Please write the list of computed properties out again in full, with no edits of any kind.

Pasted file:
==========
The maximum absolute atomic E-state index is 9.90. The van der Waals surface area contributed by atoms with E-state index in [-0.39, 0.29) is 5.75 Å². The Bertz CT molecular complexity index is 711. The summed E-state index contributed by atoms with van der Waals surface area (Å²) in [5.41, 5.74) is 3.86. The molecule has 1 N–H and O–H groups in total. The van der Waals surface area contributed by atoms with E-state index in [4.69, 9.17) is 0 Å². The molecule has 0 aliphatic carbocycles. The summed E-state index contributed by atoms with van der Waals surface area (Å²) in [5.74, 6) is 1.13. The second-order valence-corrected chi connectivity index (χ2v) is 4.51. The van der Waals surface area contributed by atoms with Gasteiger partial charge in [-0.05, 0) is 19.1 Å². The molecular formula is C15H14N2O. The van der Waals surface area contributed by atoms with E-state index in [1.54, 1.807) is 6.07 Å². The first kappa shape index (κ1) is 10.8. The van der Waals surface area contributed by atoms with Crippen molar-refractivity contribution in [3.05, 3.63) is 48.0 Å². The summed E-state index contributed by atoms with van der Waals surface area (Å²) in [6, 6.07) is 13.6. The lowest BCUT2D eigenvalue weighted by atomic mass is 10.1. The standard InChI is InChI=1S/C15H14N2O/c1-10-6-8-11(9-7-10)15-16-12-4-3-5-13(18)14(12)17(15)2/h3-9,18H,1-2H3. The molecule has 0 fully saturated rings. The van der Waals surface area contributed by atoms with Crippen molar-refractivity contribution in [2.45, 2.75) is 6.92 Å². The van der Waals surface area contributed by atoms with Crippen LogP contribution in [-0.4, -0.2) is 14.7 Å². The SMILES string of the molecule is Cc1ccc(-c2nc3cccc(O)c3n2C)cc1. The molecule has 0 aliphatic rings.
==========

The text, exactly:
The maximum absolute atomic E-state index is 9.90. The van der Waals surface area contributed by atoms with E-state index in [-0.39, 0.29) is 5.75 Å². The Bertz CT molecular complexity index is 711. The summed E-state index contributed by atoms with van der Waals surface area (Å²) in [5.41, 5.74) is 3.86. The molecule has 1 N–H and O–H groups in total. The van der Waals surface area contributed by atoms with E-state index in [4.69, 9.17) is 0 Å². The molecule has 0 aliphatic carbocycles. The summed E-state index contributed by atoms with van der Waals surface area (Å²) in [5.74, 6) is 1.13. The second-order valence-corrected chi connectivity index (χ2v) is 4.51. The van der Waals surface area contributed by atoms with Gasteiger partial charge in [-0.05, 0) is 19.1 Å². The molecular formula is C15H14N2O. The van der Waals surface area contributed by atoms with E-state index in [1.54, 1.807) is 6.07 Å². The first kappa shape index (κ1) is 10.8. The van der Waals surface area contributed by atoms with Crippen molar-refractivity contribution in [3.05, 3.63) is 48.0 Å². The summed E-state index contributed by atoms with van der Waals surface area (Å²) in [6, 6.07) is 13.6. The lowest BCUT2D eigenvalue weighted by atomic mass is 10.1. The standard InChI is InChI=1S/C15H14N2O/c1-10-6-8-11(9-7-10)15-16-12-4-3-5-13(18)14(12)17(15)2/h3-9,18H,1-2H3. The molecule has 0 fully saturated rings. The van der Waals surface area contributed by atoms with Crippen molar-refractivity contribution in [2.45, 2.75) is 6.92 Å². The van der Waals surface area contributed by atoms with Crippen LogP contribution in [-0.4, -0.2) is 14.7 Å². The SMILES string of the molecule is Cc1ccc(-c2nc3cccc(O)c3n2C)cc1. The molecule has 0 aliphatic rings.